According to the preliminary report of the NTSB, he believed that the fuel was closed when a passenger's fastening strap became entangled with an emergency fuel-cut switch.
Five passengers who could not free themselves from their harnesses drowned in the East River when the helicopter rolled into the water.
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Vance is seen walking the banks moments after being removed from the East River after the accident.
In his interview, Vance said the helicopter, on an open door flight, had been traveling through Central Park when the passenger in the front seat turned sideways and extended his feet off the plane to take a picture.
It was at that moment that the pilot began to experience problems.
The front passenger's harness had already been released once during the flight, said the pilot, who reminded passengers of previous flights that they also accidentally released their seat belts.
Vance said he briefly considered landing in Central Park, but he thought there were too many people.
Liberty Helicopters said in a statement that it was focused on supporting families affected by this tragic accident & # 39; He added that he was cooperating with the researchers.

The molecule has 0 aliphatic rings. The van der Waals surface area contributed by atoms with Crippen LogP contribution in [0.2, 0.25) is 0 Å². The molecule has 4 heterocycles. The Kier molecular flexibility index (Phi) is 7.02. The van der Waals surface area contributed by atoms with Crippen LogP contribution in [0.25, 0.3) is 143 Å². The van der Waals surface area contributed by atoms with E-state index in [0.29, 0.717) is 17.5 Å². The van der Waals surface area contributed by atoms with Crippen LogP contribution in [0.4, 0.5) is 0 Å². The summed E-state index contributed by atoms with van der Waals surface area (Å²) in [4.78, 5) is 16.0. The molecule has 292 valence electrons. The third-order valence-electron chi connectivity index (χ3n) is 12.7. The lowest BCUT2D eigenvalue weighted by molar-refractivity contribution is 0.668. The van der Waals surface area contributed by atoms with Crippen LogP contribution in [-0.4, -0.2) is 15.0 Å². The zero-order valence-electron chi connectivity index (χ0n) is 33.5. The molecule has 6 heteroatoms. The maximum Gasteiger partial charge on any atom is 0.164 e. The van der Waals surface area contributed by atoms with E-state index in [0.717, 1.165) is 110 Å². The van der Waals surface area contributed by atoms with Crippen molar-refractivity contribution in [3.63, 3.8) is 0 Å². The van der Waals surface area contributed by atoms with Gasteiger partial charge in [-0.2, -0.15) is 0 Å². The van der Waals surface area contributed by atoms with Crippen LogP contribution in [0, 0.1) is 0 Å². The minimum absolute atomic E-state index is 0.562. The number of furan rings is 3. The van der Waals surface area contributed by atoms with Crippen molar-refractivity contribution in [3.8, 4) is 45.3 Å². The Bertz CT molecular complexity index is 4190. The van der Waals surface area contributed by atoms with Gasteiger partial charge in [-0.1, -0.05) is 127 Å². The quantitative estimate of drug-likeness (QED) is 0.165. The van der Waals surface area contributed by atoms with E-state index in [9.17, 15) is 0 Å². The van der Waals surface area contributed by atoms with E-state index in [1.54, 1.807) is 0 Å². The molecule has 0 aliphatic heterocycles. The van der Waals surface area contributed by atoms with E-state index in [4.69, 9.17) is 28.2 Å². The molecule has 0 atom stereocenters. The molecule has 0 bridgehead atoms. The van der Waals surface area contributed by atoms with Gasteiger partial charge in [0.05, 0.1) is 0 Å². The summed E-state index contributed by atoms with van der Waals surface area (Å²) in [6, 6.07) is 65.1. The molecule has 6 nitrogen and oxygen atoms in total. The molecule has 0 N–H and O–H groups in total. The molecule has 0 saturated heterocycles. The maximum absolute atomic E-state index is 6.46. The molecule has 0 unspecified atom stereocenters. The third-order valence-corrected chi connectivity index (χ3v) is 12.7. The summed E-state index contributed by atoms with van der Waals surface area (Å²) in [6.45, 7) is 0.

The Federal Aviation Administration (FAA) on March 16 ordered an end to so-called "out-of-doors" helicopter trips unless passengers are equipped with quick-release safety systems.
The NTSB has previously raised safety concerns about the safety of fuel controls in the helicopter model involved in the accident, the Eurocopter AS350.
The NTSB has not issued any findings on the cause of the accident (left and right), and the report did not offer an opinion on whether the pilot's observations were correct
In his interview, Vance said the helicopter, on an open door flight, had been traveling through Central Park when the passenger in the front seat turned sideways and extended his feet off the plane to take a picture. It was at that moment that the pilot began to experience problems
The front passenger's harness had already left once before during the flight, the pilot said. In the photo, the first to respond during search and rescue operations on March 12
After one of the helicopters crashed in Alaska in 2008, killing four people, investigators determined that a passenger probably hit the fuel flow control lever of the aircraft with his foot or backpack.
He noted that Canadian officials blamed a non-fatal accident in 1994 for a similar accidental movement of the fuel control lever by a passenger.
"The NTSB is concerned that the FFCLs on Eurocopter AS350 series helicopters can be easily and inadvertently removed from objects or people, including the pilot and passengers, in flight or on the ground," the NTSB wrote in its report on the collapse of 2008.
He recommended that the Federal Aviation Administration require modifications to the control system to prevent the lever from being accidentally deployed.
The fuel flow control lever involved in those crashes is a different lever than the emergency fuel shut-off switch, but they are side by side in the console.